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FLOAT TUBE FISHING FORUM » Float Tubes, Pontoons and Related Equipment Discussions » Float Tube, Pontoon, and Equipment Related Discussions » Roll and snake roll casts from the float tube?

Roll and snake roll casts from the float tube?

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Hi everyone,
Thought I would ask here, with all the experience and knowledge.

Being somewhat new to fly fishing and float tubing, I was curious about people's experience with casts in a float tube. I was wondering if people stick to overhead casts or do people use roll casts or snake roll casts from a float tube. Once it warms up in Canada and the snow is gone, I am looking forward to trying different casts on stillwater.

Also, I am assuming that longer rods would be better for this. I have been looking at short glass rods, but assume it would make it more of a challenge to cast/roll cast from a float tube with the short rod.



Are we talking fly fishing if so I have done some of this from my tube but never tried the roll cast. I would stick to the over head cast. As for regular rods, I use rods from 6' to 8' I kind of use to longer rods from my tube. Only concern when it come to cast a regular rod for me is where my rod rack positions my other rods. I have caught the tips of my other rods before kind of embarrassing Embarassed

Matthew 4:19 Fisher of Men
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Hi Jason,
I'm no expert, but I can tell you what I do.
I am mostly tube fly fishing in salt (bay bass/halibut) and trout in sierra lakes. Most of those situations are subsurface down to 20' using sink tip line with integrated intermediate running line, using weighed streamers or baitfish patterns. With that setup the only time I would use a roll type cast is immediately after retrieving my fly back in and I'm ready to make a new cast. The roll cast is useful for me to make sure that my line and leader is straighten and near the surface of the water. After that, it's an overhead backcast slightly tilted to the side with a haul, a forward cast with a haul, back cast with a haul, and the final forward cast with a haul shooting line out. Each false cast you would shoot a little line out and shoot the majority of the line on the final fwd cast. Since we're in a tube and low to the water your fly and line may touch the water. I use this to my advantage, and let the fly and leader touch down very briefly to help load the rod (called a "water haul"). It may not seem like it would help much, but over the span of a day it helps save the arm if you are throwing weighted flies like I mostly do.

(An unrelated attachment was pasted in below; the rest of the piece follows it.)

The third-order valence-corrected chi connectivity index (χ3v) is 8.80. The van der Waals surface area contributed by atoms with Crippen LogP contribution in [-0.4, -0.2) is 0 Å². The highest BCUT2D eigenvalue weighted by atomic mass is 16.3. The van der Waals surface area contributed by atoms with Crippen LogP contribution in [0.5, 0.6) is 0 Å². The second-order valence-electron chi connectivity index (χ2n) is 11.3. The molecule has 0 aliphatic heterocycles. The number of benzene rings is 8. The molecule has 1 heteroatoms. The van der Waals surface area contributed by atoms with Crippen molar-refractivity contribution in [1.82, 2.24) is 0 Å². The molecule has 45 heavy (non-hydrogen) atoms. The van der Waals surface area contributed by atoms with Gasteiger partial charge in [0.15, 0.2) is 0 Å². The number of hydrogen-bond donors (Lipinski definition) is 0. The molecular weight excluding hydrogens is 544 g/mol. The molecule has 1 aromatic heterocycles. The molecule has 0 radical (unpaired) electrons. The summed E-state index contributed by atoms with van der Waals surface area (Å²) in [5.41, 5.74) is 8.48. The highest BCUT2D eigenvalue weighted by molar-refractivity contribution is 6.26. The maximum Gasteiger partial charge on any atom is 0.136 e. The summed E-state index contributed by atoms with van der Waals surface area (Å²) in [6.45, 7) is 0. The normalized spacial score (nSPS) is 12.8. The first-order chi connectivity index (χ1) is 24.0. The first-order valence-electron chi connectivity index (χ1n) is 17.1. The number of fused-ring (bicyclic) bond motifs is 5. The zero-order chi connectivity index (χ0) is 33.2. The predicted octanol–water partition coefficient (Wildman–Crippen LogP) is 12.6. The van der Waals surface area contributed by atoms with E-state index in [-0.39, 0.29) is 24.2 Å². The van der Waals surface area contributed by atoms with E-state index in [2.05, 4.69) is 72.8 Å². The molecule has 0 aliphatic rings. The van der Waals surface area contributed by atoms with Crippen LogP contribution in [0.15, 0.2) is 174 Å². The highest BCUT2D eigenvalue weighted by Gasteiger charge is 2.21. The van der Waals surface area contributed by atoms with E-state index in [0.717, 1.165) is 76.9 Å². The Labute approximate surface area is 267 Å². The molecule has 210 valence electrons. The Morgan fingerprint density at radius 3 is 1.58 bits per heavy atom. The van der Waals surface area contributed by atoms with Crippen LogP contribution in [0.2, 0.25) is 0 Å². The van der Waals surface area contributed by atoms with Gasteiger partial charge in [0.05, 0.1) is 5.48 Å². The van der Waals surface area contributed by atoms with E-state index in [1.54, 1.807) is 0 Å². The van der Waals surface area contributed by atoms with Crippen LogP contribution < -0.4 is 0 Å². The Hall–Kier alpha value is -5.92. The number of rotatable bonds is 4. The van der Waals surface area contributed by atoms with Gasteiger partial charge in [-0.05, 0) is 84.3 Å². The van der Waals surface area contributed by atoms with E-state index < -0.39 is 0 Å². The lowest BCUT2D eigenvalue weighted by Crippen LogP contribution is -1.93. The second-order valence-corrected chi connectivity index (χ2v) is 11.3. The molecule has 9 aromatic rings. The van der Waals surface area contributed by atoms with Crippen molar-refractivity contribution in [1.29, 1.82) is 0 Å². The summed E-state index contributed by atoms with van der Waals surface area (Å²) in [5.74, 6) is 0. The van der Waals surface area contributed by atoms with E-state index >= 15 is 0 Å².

If your using floating line you may use the roll cast more, but you probably won't get the distance you want with just a roll cast, being low on the water from the tube.

From the tube I like longer fly rods nine and a half or ten foot. It makes a big difference with helping with leverage and using the rod unflexing to assist with the cast. Also to help keep line off the water. Disadvantage to the longer rod is landing larger fish. A slightly more flexible rod will help here. Also a telescoping handled net will help.

As Jeff said, give consideration to which side of the tube your "attachments" are. I have my rod rack on the left side and low to the water.

I have found that most any fly rod will work out and you will adapt.
Hope that helps.


Thanks everyone! Exactly what I was looking for! I was curious about the use of roll casts, and it makes sense as a set up for an overhead cast.
I have a vintage glass rod, at about 7.5 feet, which might be too short for float tubing. I will have to try in the spring!


Hey Jason,  Just to let you know,  I periodically use my old fiberglass Fenwick flyrod (FF60) that is just 6 feet long on my float tube, and it casts great.  Of course it is a rod made to use on small streams, but I like using it for the various panfish when they are in shallow water.  I don't get real long casts with it, because it's a short rod, but when you are in a float tube long casts are necessary. What fiberglass rod are you using?

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